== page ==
Barcelona Beaches

Some of you might wonder whether you can go swimming at the beaches in Barcelona and our answer is a big yes. In rerecent years the spectacular beaches of Barcelona have become one of the city’s most popular places. Whether for sunbathing, swimming, practising watersports or just hanging out with friends, there are all kinds of things to do and Barcelona’s sandy beaches can be enjoyed all year round. You can spend your day chilling out on a comfortable beach chair for only 6€ and for an additional 6€ you can lounge in the shade with the hire of a beach umbrella.
Let us explain you why every beach in Barcelona is diferent from the others.

Sant Sebastià Beach

The Sant Sebastià Beach is one of the longest beaches in Barcelona and the nearest to the city, with just over a one kilometre stretch of golden sand. Apart from the Barceloneta Beach it is the oldest and most traditional beach in Barcelona, boasting many watersports clubs and is popular with both locals, particularly the inhabitants of the Ciutat Vella (old city district) and tourists. >>read more

Sant Miquel Beach

The 420 metre long Sant Miquel Beach is situated between Sant Sebastiá and Barceloneta beaches and was named after the church of Sant Miquel del Port dating from 1755. Located right next to the Plaça del Mar it is one of the most frequented beaches on the Barcelona coast. >>read more

Barceloneta Beach

After many years giving its name to the strip between Sant Miquel Beach and the Moll de Marina pier Barceloneta Beach now spans the part of the seafront between the Gas Breakwater to the Ginebra breakwater. >>read more

Somorrostro Beach

Somorrostro Beach, stretching 522 metres between the Gas Jetty and the Marina Pier, was originally where the Somorrostro shanty town was located, housing 15,000 people in poverty-stricken conditions. >>read more

Nova Icària Beach

The almost half a kilometer-long Nova Icária Beach, located between Bogatell and Barceloneta beaches is considered to be one of the city’s quietest beaches and is mainly frequented by families with children and groups of friends. >>read more

Bogatell Beach

The 720 metre-long Bogatell Beach is one of the beaches that was regenerated when the Barcelona seafront was restored during the 1990s for the Olympic Games. >>read more

Mar Bella Beach

Spanning 512 metres to the East of the Barcelona coastline, this beach was built after the coastal redevelopment as a result of the 1992 Olympic Games.  >>read more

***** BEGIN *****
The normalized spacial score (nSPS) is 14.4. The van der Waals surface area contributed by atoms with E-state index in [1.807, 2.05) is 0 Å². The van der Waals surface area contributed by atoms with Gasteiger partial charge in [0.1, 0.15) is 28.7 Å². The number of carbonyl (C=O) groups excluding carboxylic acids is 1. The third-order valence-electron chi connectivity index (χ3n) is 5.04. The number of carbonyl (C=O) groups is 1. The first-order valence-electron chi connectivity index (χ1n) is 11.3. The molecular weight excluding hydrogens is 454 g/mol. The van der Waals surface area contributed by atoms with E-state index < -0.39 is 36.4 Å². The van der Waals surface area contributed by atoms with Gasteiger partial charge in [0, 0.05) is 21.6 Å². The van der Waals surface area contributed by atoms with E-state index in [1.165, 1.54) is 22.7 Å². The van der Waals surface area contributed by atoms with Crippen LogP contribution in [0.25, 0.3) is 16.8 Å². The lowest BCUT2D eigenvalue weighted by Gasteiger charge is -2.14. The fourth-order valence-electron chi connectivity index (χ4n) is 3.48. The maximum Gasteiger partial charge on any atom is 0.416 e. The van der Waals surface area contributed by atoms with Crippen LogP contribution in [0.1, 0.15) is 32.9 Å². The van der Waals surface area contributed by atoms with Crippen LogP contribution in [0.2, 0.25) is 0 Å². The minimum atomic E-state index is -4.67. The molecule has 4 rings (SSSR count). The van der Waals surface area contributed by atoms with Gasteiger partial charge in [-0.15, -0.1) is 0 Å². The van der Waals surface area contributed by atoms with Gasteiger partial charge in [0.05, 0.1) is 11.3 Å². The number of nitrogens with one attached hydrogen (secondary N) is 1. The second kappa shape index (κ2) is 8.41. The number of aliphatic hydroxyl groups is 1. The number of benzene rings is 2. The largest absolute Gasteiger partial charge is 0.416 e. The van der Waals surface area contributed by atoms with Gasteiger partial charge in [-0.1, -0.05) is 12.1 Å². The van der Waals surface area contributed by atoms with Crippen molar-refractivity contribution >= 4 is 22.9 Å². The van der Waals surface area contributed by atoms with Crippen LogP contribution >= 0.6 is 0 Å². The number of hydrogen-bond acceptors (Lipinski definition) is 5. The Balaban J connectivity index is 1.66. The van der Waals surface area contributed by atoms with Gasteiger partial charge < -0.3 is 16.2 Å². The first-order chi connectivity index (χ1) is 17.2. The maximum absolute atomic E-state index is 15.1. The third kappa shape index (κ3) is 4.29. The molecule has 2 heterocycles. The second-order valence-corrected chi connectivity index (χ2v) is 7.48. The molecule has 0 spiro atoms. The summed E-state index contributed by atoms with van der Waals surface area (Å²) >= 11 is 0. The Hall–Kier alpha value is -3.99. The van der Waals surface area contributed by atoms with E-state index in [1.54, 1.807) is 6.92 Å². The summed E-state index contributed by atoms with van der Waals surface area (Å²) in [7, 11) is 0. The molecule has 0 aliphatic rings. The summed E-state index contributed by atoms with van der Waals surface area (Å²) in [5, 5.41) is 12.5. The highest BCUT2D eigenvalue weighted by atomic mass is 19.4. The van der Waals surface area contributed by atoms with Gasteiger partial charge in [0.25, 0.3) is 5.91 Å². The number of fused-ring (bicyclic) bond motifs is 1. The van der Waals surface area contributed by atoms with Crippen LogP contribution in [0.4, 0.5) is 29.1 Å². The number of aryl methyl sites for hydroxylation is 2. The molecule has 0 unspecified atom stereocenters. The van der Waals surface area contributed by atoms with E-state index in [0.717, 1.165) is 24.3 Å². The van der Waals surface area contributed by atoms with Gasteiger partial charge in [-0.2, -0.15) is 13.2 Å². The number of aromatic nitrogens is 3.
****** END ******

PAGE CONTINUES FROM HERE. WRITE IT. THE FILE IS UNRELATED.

Nova Mar Bella Beach

Like Mar Bella Beach, the 420 metre-long Nova Mar Bella Beach is one of the beaches created when the Barcelona seafront was restored as part of the urban redevelopment for the 1992 Olympic Games. >>read more

Llevant Beach

Llevant Beach is one of the most recent beaches created on the Barcelona seafront where factories used to dominate the coastline. >>read more

Fòrum Bathing Area

The Fòrum bathing area is a new beach-concept, but without sand! Users can sunbathe or go for a swim in the specially designated swimming area. The water can be accessed down steps from a paved area. >>read more

Barcelona’s inhabitants have had a close relationship with the sea since ancient times, mainly through trade and fishing, but it has only been in recent years that the city has opened up its seafront for leisure and sporting purposes. The reconstruction of the Maritime Front initiated in the 1980’s and the building of the waterside Olympic Port, Olympic Village and beaches in preparation for the 1992 Olympic Games have both contributed to bringing the sea closer to the Barcelona locals and enticing visitors to the glorious stretches of sand.
Check our Wi-Fi Free info to know what beach areas have a wi-fi service.
For your safety when bathing, please pay careful attention to the following recommendations:

The green flag indicates that bathing is allowed and that conditions for swimming and diving are good. A yellow flag means that caution must be exercised when swimming or diving. A red flag indicates no swimming or diving is allowed. Be sure to pay attention to the lifeguards’ warnings and any announcements made via megaphone.
When swimming in the sea, do not go beyond the area marked with yellow buoys and do not swim near the jetties. Please keep out of the areas marked for the entry and exit of boats.
Entering the water is not recommended when there are jellyfish. A yellow flag will indicate this. In the case of a jellyfish sting, the sting site should be cleaned out with seawater. Do not use sand, ammonia or fresh water to clean it out. Go to the nearest lifeguard station or first aid point.
Rubbish bins must be used and take care to place each type of waste in its corresponding recycling container. Do not litter the sand with ashes or cigarette butts. The information points will supply you with beach ashtrays. Do not use soap, shampoo or detergent in the showers.
Dogs and other pets are NOT allowed on the beach during the swimming season.
In Barcelona the high season for using the beach is the summer months but you can swim all year round as the weather is normally mild even in winter. Check out the graphs and find out the water temperature for each month.
Take utmost care with personal belongings on the beach. Do not leave anything unattended, even for a couple of minutes. Thieves are rife during the summer months and we recommend keeping a constant eye on your belongings. If you are in a group it is best to take it in turns to go bathing. This is not the ideal solution, but it’s preferable to spending a summers’ day at the police station!
In case of emergency, call telephone number 112
Find here a list of signs for transport, services and information, which you can find on Barcelona's beaches.